Toasting circles. My worst experiences in Harmonizing all happened in toasting circles, later known as resos. Toasting circle may sound like something fun and festive, but in fact they were brutal, relentless, designed to crush resistance by breaking people down psychologically, one by one. One person sat in the hot seat and toasted with bourbon; the rest of us toasted back with beer. God how I dreaded the hot seat. Maybe it worked for other people. All I ever got was discomfort, anxiety, brutality and booze. I liked the booze part. Part of the initial attraction I felt for TH's whole scene was that you could drink, and I loved drinking. But I drew the line at enforced drinking and psychological abuse. I abhorred the toasting circles and was keen to avoid them. Besides severe illness, having to work was your only get-out-of-jail-free card. So it was a godsend, that job. I was expected to work the busiest shifts, Friday and Saturday nights, when most of the toasting circles happened. Beyond that, one of my duties as maître d' was to make the overall wait staff schedule. I scheduled myself as I liked, and kept an ear out for upcoming toasting circles so I could be sure to miss them. Blessed psychological relief, blessed protection from brutality. Serving at Mataam Fez was an extraordinary gift from Leela.

Mataam Fez. It was one of those right place at the right time moments. I knew the current maître d'. He hired me as a waiter on sight. He graduated from CU a few months later. When he took off, I took his place for want of any other likely candidates. It was a special occasion restaurant. We served a five-course Moroccan feast: lamb & lentil soup, salads, b'stella, entrees, tea and dessert. There were vegetarian options, but it was a lot more fun to be a carnivore. Isn't it always? To me it all seemed astronomically expensive. The website is gone, but there's a photo tour of the Denver Mataam Fez on Yelp.

First we brought out towels and a tass, a silver basin and pitcher, and poured warm water scented with sliced lemon for guests to wash their hands. People loved that, and always needed to be cautioned to point their hands down into the basin as I poured, so as not to create a waterway headed straight for their lap. You got to keep your towel as a giant napkin. Right before tea there was another round of handwashing. Then we served tea and dessert, pouring the tea all fancy from on high.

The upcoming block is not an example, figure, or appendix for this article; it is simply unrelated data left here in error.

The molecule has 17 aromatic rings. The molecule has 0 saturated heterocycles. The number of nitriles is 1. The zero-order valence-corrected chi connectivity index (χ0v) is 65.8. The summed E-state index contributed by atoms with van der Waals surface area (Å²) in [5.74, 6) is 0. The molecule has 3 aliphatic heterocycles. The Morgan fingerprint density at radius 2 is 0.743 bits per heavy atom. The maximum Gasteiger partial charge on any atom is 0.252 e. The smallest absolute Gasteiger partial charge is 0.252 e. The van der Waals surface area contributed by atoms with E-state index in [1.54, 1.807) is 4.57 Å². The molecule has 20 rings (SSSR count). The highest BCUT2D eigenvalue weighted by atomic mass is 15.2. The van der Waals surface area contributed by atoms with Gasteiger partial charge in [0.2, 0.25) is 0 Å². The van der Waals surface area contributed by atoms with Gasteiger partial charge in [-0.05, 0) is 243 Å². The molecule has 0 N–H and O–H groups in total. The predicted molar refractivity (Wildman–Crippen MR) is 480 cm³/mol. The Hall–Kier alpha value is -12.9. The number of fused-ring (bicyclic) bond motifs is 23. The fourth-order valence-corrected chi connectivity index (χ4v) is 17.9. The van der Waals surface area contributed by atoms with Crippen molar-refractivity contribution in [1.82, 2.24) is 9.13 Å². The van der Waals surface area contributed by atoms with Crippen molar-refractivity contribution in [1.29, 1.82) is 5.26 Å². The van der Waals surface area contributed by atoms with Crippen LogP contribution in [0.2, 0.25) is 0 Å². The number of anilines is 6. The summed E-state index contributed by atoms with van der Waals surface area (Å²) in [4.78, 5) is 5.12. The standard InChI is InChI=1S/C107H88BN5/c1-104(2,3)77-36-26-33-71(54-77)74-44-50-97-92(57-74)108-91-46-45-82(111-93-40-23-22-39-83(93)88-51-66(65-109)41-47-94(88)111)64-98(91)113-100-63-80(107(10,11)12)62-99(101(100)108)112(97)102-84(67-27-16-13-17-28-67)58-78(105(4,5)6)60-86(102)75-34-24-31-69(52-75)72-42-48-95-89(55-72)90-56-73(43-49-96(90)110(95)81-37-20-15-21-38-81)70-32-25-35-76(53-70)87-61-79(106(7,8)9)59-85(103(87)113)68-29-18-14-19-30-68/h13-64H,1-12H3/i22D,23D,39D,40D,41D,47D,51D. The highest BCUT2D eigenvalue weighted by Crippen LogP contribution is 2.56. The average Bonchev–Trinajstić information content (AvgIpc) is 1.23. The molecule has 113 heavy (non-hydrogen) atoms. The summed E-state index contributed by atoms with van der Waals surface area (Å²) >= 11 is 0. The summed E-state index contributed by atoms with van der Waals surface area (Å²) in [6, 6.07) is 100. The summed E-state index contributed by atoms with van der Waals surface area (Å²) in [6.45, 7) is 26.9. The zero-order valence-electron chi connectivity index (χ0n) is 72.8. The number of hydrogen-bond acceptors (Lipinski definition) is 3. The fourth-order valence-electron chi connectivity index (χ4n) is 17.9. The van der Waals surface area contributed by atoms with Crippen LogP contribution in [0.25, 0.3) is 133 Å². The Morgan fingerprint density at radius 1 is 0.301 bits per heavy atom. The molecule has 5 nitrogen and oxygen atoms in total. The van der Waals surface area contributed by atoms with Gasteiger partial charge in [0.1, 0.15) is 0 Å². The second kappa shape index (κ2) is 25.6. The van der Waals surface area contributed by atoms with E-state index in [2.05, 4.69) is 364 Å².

I adored serving. Diners sat or lounged on cushions on the floor around low tables. You ate with your fingers, no utensils. I knelt at each table once folks settled in. Kneeling was still easy for me back then, and it felt so right in my role as a server. I wore a real djellaba instead of the brocaded polyester pantsuits other servers wore. Traditional djellabas are light colored to reflect heat, making them challenging for a klutz like me delivering food with richly spiced and colored sauces. My girlfriend Doña made me a spectacular black one, rayon for drape and pinstriped in metallic gold thread. I told them how their feast would unfold, answered their questions and encouraged them to order a variety of entrees and share. I loved the intimate feeling of kneeling at each table to connect. I got to be playful and generous, the wizard who made everything work just right. I did everything I could to make them feel welcome; that was my role all through the feast. I came back to join them on my knees many times during their stay with us, and I loved every minute of it. I was in my element, a brand new element.